I think the piece will be great when it’s complete. However, seeing all that beautiful white space made me wish for a combo mural—half basketball and half Warhol screen print or Pollock splatter painting.
While out walking, I passed this alley, and it sparked my imagination for an entry into a screenplay scene. This won’t go anywhere, but it’s fun to play along.
EXT. ALLEY – DAY
TOM COLLINS, a man in his forties, exits a building, opens the top of a garbage bin and tosses something inside. He closes the lid and sprints down the alley. Moments later, an explosion rocks the area and pieces of the green plastic bin scatter. ANGLE ON Tom’s face as he reaches the end of the alley. He looks back and three SECURITY GUARDS are in pursuit. One bearded guard cuffs his hands over his mouth.
You’ll never get away with this Collins. The human extension formula belongs to Dr. Reddick.
ANGLE ON Tom as he continues running.
Instagram Poem #10
Office Chair at the Curb
An office chair
to the curb.
I hope the worker
Instagram Poem #6
Pay Phone on the Ground
A metal pay phone
splayed on the ground
near my apartment
a relic from the
and no iOS update
Instagram Poem #4
a pair of white slippers
left near a park bench
in downtown Syracuse.
Who owns the shoes
and where did the person
sleep last night?
No answers to be found,
so instead cue Johnny Cash’s
big, beautiful voice singing
“Sunday Mornin’ Comin’ Down.”
I looked out my window this morning and saw snow falling, with big flakes covering the windshields of the cars in my apartment building parking lot. It reminded me that snowfall is typical in late March in Syracuse, New York. Here, the official start of spring doesn’t mean the end of winter weather.
Of course everything is different now with coronavirus, but the normalcy of seeing snow falling comforted me. It reminded me that nature goes on, that life goes on. And the silence of the falling snow made me feel safe and secure, even as I remained trapped inside.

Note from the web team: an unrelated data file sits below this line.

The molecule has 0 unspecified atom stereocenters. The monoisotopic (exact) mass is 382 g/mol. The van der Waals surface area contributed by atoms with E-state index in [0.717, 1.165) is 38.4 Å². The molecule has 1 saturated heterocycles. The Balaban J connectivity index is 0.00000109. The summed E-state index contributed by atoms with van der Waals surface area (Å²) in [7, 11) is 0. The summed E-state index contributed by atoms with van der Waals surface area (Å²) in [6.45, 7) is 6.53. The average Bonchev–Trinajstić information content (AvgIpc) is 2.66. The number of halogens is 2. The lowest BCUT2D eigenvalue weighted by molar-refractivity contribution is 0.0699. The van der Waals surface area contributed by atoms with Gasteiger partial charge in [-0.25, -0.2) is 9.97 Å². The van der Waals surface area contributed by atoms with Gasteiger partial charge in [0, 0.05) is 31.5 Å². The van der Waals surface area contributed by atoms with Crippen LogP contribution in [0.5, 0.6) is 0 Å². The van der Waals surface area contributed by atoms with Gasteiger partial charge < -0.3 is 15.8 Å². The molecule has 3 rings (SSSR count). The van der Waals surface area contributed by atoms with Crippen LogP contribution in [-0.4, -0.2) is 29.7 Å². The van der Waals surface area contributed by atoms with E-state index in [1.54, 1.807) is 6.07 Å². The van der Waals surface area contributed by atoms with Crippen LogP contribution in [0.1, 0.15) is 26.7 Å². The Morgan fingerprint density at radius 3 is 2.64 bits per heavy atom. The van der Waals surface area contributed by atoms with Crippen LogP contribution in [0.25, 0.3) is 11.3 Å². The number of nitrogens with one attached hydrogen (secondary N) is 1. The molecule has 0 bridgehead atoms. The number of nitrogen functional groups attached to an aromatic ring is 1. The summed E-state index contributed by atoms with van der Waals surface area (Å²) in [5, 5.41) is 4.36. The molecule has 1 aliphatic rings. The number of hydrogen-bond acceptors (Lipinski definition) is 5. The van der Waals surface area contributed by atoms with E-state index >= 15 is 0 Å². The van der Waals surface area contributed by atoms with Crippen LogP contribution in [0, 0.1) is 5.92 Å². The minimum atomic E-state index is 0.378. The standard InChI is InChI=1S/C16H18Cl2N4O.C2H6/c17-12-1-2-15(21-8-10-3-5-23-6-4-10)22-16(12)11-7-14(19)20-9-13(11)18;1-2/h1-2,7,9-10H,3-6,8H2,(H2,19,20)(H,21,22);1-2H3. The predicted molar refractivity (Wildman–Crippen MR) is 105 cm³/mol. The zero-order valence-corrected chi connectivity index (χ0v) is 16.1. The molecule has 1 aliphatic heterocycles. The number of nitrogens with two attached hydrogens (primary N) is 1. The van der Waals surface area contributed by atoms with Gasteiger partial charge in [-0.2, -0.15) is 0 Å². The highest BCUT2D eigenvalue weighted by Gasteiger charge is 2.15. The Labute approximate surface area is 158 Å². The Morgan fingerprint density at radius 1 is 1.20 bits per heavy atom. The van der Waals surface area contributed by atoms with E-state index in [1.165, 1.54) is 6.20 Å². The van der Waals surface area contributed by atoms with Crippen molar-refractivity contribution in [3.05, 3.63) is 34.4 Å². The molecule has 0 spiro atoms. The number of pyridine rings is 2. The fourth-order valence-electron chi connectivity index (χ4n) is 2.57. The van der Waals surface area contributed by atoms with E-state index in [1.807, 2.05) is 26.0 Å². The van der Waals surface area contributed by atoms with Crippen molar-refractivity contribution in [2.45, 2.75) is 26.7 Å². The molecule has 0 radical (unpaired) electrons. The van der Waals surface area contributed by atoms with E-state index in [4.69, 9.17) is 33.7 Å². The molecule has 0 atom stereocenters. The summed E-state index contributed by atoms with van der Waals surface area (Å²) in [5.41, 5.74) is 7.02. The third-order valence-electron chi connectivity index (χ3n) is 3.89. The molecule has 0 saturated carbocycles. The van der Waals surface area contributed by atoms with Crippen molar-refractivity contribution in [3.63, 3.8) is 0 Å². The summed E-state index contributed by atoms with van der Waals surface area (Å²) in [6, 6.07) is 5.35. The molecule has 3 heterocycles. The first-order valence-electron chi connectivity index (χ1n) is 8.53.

Early spring has always been my favorite time of the year, as we put winter behind us here in Central New York. Of course coronavirus means nothing is normal this spring.
However, I am editing a new poetry collection that contains a spring-themed poem that lifted my spirits because it reminded me of happier times. I thought I would share it as we all hope for a return to normalcy.
Best Time of the Year
Lenten fish fries
and the crack
of the bat.
it looks like
But never forget—
a lake-effect blast
can still chase away
the Easter Bunny
and send the Moms
scurrying to their closets
to retrieve sweaters
on Mother’s Day.
On this glorious autumn day—
with bright sunshine, blue skies
and refulgent orange, red and golden leaves
shimmering on the trees—
I am not thinking about
freezing temperatures and lake effect snow.
I know winter will eventually come.
I know we cannot stave off
the inevitable despair that accompanies
the turn of the seasons.
But winter is not here yet.
So I will enjoy this fall weather
while I still have the chance—
while the green grass remains uncovered
and while the warm sunshine lasts,
at least for another day.
©2019 Francis DiClemente
While walking home along East Genesee Street in Syracuse, I encounter a man seated a bus stop located between Phoebe’s restaurant and South Crouse Avenue.
He has long, curly black hair, bronze skin and he’s dressed in shorts and a T-shirt, with a roll of flesh hanging over his waist.
He spots me as I stride toward him on the sidewalk, then flicks his fingers in a “come hither” motion. “Hey buddy, come here, can I ask you a question?”
I cut him off right away. “I don’t have any money,” I say and keep walking.
And I hear him say, the words trailing behind me, “How’d ya know what I was gonna ask you?”
And as I continue walking, I realize he’s right. I feel guilty about not giving him the chance to ask his question. In my defense, he caught me off guard and spooked me with the quick motion of his hands. But I could have stopped, stood at a distance from him and listened to what he had to say.
While taking a walk in my neighborhood in Syracuse yesterday, my eyes turned to a white stucco house with three levels sitting on a block of East Genesee Street.
The architecture seemed out of place for upstate New York, so I transported the structure in my mind to a sun-baked, Southern California setting.
And in the LA film noir projected in my head, I imagined Lauren Bacall or Barbara Stanwyck appearing in the top floor window dressed in a negligee and smoking a cigarette.
The femme fatale drew back the curtains, waved down to me and invited me in for a drink.
I then wanted to push past the establishing shot, swing the camera inside the house and find out the rest of the story.